Planning for Life

Getting Together Later in Life? Put Your Intentions in Writing

Posted by Harry S. Margolis on July 13, 2021

Harry S. Margolis


When couples marry or move in together when they’re young, they probably don’t need a prenuptial agreement or anything in writing about how they will share expenses and what will happen if they go their separate ways. They probably have little in savings or other assets and what they do accumulate, they will do so together.

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Topics: second marriage, prenuptial agreement

Should You Use a Lawyer or LegalZoom for Your Estate Plan?

Posted by Harry S. Margolis on August 20, 2014

While the goals of attorneys and their clients are supposed to be aligned, often they are not—or at least not completely. I've been thinking about what this means in the field of estate planning and how we can better serve our clients.To lay the groundwork, here are the premises I'm working with:

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Topics: long-term care planning, Estate Planning, second marriage

All Senior Marriages Need Prenuptial Agreements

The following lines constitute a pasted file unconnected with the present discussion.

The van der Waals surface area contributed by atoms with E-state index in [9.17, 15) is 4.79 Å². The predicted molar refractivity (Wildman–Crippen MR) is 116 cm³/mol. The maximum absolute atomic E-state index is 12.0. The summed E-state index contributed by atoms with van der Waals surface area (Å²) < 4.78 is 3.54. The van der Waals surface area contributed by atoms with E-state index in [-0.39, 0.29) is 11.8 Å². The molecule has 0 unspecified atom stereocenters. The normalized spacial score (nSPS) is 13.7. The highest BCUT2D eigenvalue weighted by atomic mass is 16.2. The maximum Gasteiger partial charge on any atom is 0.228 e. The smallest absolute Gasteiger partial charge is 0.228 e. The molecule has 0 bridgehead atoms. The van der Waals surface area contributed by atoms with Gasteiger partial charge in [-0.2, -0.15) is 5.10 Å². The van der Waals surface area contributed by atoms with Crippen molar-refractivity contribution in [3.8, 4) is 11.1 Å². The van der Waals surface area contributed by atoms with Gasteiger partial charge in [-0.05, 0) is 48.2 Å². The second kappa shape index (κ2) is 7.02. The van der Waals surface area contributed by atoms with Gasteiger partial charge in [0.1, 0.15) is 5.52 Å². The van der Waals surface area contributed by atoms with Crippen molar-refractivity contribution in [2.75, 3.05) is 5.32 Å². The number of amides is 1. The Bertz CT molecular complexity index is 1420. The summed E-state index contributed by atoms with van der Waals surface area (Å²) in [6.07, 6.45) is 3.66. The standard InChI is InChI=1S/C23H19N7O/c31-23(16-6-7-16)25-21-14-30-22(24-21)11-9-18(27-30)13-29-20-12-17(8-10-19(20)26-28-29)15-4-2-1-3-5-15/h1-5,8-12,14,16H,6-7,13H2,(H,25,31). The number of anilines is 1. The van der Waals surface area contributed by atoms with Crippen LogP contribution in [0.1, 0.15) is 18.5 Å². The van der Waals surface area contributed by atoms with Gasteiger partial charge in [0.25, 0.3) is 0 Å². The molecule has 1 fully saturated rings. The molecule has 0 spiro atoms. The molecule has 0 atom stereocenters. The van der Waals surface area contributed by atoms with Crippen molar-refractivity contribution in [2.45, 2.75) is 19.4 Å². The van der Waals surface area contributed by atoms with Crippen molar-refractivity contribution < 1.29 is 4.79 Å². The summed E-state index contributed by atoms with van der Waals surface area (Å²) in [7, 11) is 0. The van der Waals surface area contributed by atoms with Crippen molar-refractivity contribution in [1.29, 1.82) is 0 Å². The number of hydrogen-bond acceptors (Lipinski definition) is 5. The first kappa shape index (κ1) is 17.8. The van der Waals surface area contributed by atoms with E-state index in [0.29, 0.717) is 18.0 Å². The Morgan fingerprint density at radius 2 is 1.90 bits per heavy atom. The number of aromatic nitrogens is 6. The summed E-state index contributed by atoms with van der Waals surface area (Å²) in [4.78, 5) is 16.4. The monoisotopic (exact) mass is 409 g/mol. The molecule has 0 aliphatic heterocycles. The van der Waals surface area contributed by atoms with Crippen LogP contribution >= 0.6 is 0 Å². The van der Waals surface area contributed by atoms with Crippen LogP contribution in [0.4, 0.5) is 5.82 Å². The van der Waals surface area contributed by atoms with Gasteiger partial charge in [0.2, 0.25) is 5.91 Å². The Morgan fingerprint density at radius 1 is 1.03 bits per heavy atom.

Posted by Harry S. Margolis on October 27, 2012


By Harry S. Margolis

For a long list of reasons, we recommend that all seniors contemplating marriage enter into a prenuptial agreement. Such agreements don't just govern what would happen to their property and income in the event of divorce, but also who is responsible for various living expenses, including maintenance of insurance, and what will happen to each spouse's property upon their death.

While men and women getting married at a younger age often have little or no assets to begin with and create an estate and family together, older newlyweds are more likely bring with them both children and property accumulated over a lifetime of work and saving — often, in partnership with a predeceased spouse. Without planning, assets can easily end up paying for a new spouse's long-term care or pass to the family of the surviving spouse, rather than to the children and grandchildren of the first spouse who passes away.

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Topics: long-term care planning, MassHealth, Estate Planning, second marriage

What Can Jim Morrison’s Simple Will Teach Us About Estate Planning?

Posted by Harry S. Margolis on April 29, 2012

By Jeffrey A. Bloom

It’s a bit of ancient history, but Jim Morrison’s will highlights a misunderstanding in estate planning that is still common today—what happens to the balance of a bequest when the beneficiary dies. The Doors lead singer’s will provided that his entire estate would pass to his girlfriend Pamela Courson, provided she survived him by three months. If she didn’t, then his property would instead pass to his brother and sister. Well, his girlfriend did survive Morrison by three months, but by less than three years. And when she died in 1974, Morrison’s property all passed to the girlfriend’s parents–- not to his parents or brother and sister.

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Topics: Estate Planning, second marriage

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